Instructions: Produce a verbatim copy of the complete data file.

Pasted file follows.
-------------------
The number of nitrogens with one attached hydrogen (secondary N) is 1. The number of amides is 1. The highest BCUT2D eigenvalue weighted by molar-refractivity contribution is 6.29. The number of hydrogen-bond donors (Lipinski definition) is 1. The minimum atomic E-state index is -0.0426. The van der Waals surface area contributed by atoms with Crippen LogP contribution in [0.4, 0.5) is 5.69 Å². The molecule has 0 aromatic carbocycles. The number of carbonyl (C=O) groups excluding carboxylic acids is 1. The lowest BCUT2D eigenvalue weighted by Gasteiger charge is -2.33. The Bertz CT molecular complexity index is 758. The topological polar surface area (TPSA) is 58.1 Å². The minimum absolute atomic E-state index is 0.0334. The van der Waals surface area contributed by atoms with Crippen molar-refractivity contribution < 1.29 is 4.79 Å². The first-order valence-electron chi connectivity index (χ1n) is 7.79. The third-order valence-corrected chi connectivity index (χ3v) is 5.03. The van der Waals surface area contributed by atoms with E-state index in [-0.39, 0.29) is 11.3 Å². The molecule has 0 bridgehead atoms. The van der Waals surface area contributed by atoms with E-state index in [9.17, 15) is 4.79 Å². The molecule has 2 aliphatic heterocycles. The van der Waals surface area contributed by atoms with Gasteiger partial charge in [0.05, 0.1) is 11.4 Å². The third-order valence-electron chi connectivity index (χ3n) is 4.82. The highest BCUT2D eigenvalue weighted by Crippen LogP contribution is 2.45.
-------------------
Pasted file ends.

The number of nitrogens with one attached hydrogen (secondary N) is 1. The number of amides is 1. The highest BCUT2D eigenvalue weighted by molar-refractivity contribution is 6.29. The number of hydrogen-bond donors (Lipinski definition) is 1. The minimum atomic E-state index is -0.0426. The van der Waals surface area contributed by atoms with Crippen LogP contribution in [0.4, 0.5) is 5.69 Å². The molecule has 0 aromatic carbocycles. The number of carbonyl (C=O) groups excluding carboxylic acids is 1. The lowest BCUT2D eigenvalue weighted by Gasteiger charge is -2.33. The Bertz CT molecular complexity index is 758. The topological polar surface area (TPSA) is 58.1 Å². The minimum absolute atomic E-state index is 0.0334. The van der Waals surface area contributed by atoms with Crippen molar-refractivity contribution < 1.29 is 4.79 Å². The first-order valence-electron chi connectivity index (χ1n) is 7.79. The third-order valence-corrected chi connectivity index (χ3v) is 5.03. The van der Waals surface area contributed by atoms with E-state index in [-0.39, 0.29) is 11.3 Å². The molecule has 0 bridgehead atoms. The van der Waals surface area contributed by atoms with E-state index in [9.17, 15) is 4.79 Å². The molecule has 2 aliphatic heterocycles. The van der Waals surface area contributed by atoms with Gasteiger partial charge in [0.05, 0.1) is 11.4 Å². The third-order valence-electron chi connectivity index (χ3n) is 4.82. The highest BCUT2D eigenvalue weighted by Crippen LogP contribution is 2.45.